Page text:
“You have to work hard in this business.”

The BOYNECLARKE 2011 Dragon Boat team, Law & Oarder, were the top corporate fund-raisers for the fifth year in a row at the Manulife Dragon Boat Festival.

Managing partner John Young on BOYNECLARKE LLP’s ethos

As the managing partner of BOYNECLARKE, John Young has helped his law firm grow from its humble start in 1972 to one of the largest firms in Halifax, Nova Scotia. As the firm is gearing up to celebrate its 40th anniversary, Young took some time to talk shop with Advantage.

Advantage: Can you tell us a bit about the history of BOYNECLARKE?

John Young: The firm was started in 1972 by three lawyers fresh out of law school, and we’ve since grown to about 50 lawyers. From the beginning, each of us has carried on a specialized or limited practice. As we’ve grown, we’ve added various skills.

When did you get involved?

After I graduated from law school at Dalhousie University, I spent four years working as a political aid in Ottawa. I was made aware that there were three fellows starting a law firm in Halifax, and I kept that in mind. After I finished my stint in Ottawa, I went to the University of London and received a master’s in law. When I returned to Halifax, I looked these guys up. I had the choice to start with a larger firm, but instead I decided to work with BOYNECLARKE. I became the firm’s fourth lawyer in the mid-1970s.

What are the advantages to working with a smaller firm?

Well, because we focus on specialization, we’ve been able to develop skill sets that allow us to compete with larger firms. We’ve also taken on some larger, noteworthy cases. For instance, in the 1980s, one of our cases was in the Supreme Court of Canada, which we ended up winning. The film Last Tango in Paris was banned in Nova Scotia by the board of censors, and one of our lawyers represented a citizen who challenged the banning. It was a very large case to have as a small firm in the 1980s.

Sounds like it! And what else sets your firm apart from the big guys?

We’re the upstart in some respect—the only firm that has started up in the recent period, while the majority of Halifax firms have been around for a while. We pride ourselves on staying in touch with our clients and maintaining an extensive involvement in the community. In fact, we require that all of our lawyers volunteer within the community.

Why?

It gets you out of the office, which means you can actually have balance in your life. It also allows you to make a contribution to the community. And, of course, it also lets you maintain a connection to the community and develop more business.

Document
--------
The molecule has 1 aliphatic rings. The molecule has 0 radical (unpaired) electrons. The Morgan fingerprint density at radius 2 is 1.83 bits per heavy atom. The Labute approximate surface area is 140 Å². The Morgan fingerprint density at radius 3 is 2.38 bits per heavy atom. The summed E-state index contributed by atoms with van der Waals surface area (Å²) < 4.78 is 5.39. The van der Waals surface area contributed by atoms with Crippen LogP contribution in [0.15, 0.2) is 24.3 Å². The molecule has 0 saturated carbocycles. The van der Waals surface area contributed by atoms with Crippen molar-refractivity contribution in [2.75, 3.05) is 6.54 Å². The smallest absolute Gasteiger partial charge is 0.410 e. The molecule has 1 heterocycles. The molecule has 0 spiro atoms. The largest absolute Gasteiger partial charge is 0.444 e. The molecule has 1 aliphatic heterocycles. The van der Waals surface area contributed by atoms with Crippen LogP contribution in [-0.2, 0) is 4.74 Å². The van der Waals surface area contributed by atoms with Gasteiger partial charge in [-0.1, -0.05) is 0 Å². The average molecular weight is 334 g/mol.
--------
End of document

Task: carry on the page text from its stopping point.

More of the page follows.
We’ve heard that your firm is also very involved with helping foster the career of emerging lawyers.

That’s true. While we were developing our business, we also focused on the law students we were bringing in. We have a summer student program, where we hire second-year law students to work for the charity of their choosing. We also send our students to small-claims court early on to give them early exposure to practicing law.

What would you say is the firm’s niche?

We have a couple of odd niches, in addition to all the usual things law firms do. We still maintain a family law practice—many of the larger law firms have vacated that area. We also have a military practice, which is unique and useful in a military town like Halifax, and we spend a lot of time working with small businesses. They require a multitude of services but often don’t have the financial resources, so we tailor some of our services. Many of the small clients we started out with are now bigger corporations.

What area do you specialize in?

I do a lot of institutional law, representing a number of hospital and charitable organizations.

What advice would you give the younger you, just starting law school?

I’d give myself two pieces of advice: First, if I wanted a pension, I’d join the public service. Other than that, I’d tell myself to try to keep some balance and perspective in my life. You have to work hard in this business, but at the same time you don’t want to burn out after 10 years. Remember—at your funeral, nobody’s going to stand up and thank you for that extra day you spent in the office. _a